How do you explain that interest to someone not blessed to share it — the cool stones, the sad-eyed marble angels, the lifetimes of stories buried there? The minute she was old enough to go exploring on her bike, McHugh pedaled to all the burial grounds around Berlin and Kensington to touch the stones and imagine the lives of the people lying beneath. On road trips, she was the first to scream "Stop the car!" when an interesting burial plot flashed by.
Weird, yes, but it was unintended preparation for her eventual job in a bone yard — and not just any bone yard but Hartford's venerable Cedar Hill Cemetery, which for nearly 150 years has been the final resting place for many of Hartford's bold-face names.
McHugh came on board 12 years ago as executive assistant to the executive director, and from that vague job title she launched the popular Tea and Sympathy program on Victorian mourning etiquette. She joined with others to label the cemetery's diverse plant life. She organized bird walks and tree walks and researched the graves of not just the big names but lesser-knowns who added to the fabric of Hartford. She threw open the gates and, like an archaeologist, kept uncovering interesting stories about the residents of Cedar Hill.
She also excelled at telling those stories. Cemetery tour-goers followed enthralled as McHugh scampered stone to stone, fleshing out people long cold in their graves. Take the Colt family. In her talks, McHugh explored the better-known firearms magnate Samuel, but she was more interested in his wife, Elizabeth, benefactress of so many Hartford institutions — including Cedar Hill, which took off, in large part, because of her.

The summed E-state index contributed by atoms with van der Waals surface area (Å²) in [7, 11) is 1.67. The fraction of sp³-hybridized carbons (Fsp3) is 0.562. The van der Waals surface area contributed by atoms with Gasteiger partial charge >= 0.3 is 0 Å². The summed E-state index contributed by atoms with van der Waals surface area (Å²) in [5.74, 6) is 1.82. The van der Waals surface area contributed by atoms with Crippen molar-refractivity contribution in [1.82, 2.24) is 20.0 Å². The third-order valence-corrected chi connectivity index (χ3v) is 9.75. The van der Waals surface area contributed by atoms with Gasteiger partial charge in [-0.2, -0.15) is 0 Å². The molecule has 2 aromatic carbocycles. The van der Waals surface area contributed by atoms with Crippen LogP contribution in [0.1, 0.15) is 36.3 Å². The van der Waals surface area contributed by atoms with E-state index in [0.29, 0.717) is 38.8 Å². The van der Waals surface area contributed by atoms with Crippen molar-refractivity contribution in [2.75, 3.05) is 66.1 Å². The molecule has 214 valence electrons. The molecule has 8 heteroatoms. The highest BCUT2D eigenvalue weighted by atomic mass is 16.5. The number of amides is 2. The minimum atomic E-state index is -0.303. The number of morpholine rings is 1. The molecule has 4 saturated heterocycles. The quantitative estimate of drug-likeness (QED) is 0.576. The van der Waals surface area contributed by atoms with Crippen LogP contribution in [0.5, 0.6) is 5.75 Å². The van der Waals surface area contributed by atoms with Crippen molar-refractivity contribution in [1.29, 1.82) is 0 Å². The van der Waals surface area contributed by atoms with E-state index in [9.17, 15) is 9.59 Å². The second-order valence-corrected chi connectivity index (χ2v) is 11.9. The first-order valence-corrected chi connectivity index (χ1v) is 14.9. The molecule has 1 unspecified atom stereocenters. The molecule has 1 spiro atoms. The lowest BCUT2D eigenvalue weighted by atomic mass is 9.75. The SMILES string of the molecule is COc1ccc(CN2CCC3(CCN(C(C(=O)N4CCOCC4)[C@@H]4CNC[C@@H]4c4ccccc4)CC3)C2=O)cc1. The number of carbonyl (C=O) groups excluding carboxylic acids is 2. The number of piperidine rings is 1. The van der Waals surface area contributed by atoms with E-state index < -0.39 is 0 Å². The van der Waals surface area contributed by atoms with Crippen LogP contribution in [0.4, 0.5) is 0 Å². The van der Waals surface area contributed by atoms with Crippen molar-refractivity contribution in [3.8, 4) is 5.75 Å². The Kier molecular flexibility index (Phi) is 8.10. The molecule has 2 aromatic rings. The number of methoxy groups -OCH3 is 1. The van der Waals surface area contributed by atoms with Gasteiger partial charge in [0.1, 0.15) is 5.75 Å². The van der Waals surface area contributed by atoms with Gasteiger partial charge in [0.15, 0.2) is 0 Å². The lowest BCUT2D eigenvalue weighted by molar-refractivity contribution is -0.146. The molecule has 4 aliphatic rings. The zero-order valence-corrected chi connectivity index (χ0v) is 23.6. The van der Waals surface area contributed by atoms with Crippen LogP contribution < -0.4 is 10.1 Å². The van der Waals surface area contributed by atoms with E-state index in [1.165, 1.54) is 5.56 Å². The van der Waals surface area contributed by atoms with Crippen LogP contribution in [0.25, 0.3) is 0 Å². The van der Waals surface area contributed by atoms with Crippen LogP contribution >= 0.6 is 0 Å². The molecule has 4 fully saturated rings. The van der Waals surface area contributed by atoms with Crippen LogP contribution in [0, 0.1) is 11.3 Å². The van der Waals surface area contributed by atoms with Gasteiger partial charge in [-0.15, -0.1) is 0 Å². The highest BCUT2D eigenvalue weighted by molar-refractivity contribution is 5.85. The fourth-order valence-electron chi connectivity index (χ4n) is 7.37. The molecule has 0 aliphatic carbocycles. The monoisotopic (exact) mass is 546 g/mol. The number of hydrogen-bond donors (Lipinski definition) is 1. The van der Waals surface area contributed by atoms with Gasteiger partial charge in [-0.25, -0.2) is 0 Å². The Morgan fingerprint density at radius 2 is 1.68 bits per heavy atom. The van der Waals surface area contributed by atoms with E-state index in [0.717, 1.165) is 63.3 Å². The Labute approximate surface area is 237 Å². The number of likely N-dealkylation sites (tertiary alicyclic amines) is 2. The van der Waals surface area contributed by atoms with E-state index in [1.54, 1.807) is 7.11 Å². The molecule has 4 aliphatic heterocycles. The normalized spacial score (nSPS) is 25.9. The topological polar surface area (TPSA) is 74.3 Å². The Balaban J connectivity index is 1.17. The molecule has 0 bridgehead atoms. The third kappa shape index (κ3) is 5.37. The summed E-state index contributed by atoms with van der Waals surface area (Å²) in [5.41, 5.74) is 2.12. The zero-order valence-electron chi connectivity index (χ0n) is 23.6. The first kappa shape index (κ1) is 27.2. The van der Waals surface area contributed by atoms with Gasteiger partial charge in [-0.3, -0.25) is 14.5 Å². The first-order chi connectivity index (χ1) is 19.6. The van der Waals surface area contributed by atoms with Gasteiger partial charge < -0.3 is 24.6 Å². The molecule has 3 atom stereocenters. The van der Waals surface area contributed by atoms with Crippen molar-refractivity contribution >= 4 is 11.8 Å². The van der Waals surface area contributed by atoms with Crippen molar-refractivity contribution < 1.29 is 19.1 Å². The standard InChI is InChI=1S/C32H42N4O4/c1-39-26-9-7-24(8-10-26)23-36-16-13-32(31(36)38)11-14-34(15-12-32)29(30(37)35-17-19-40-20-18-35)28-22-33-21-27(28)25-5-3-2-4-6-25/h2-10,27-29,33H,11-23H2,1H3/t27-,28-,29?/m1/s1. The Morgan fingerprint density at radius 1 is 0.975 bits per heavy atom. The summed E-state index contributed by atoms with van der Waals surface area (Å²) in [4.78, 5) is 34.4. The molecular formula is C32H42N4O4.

Elizabeth Colt had buried her husband and four of her children in the grounds of her gracious mansion, Armsmear, on Wethersfield Avenue, but right after the park-like cemetery opened, she placed in Section 2 a graceful 32-foot-tall family memorial in pink Scottish granite.
In McHugh's words, once the cemetery got the stamp of approval from Mrs. Colt, "the rest of high society came galloping out." Author and suffragist Isabella Beecher Hooker. Financier J.P. Morgan. Even, eventually, the entire Colt family. Elizabeth interred her son, Caldwellthere after his death in 1894, and then moved the rest of the family to the Cedar Hill plot. She joined them in death in 1905.
The Colt monument is showing its age, and extensive restoration to restore chipping and corrosion began Monday. Wendi M. Fralick, development director, said the cemetery's foundation is raising money to complete the repairs.
Sadly, McHugh won't be around to see the finished product. The irreplaceable researcher retires at month's end. She has, however, given a little thought to her own monument. She likes to say that if she were buried in the gracious, rolling slopes of Cedar Hill, she'd want the plot marked with a reclining nude — "touched up, though," she said.
Reprinted with permission of the Hartford Courant.
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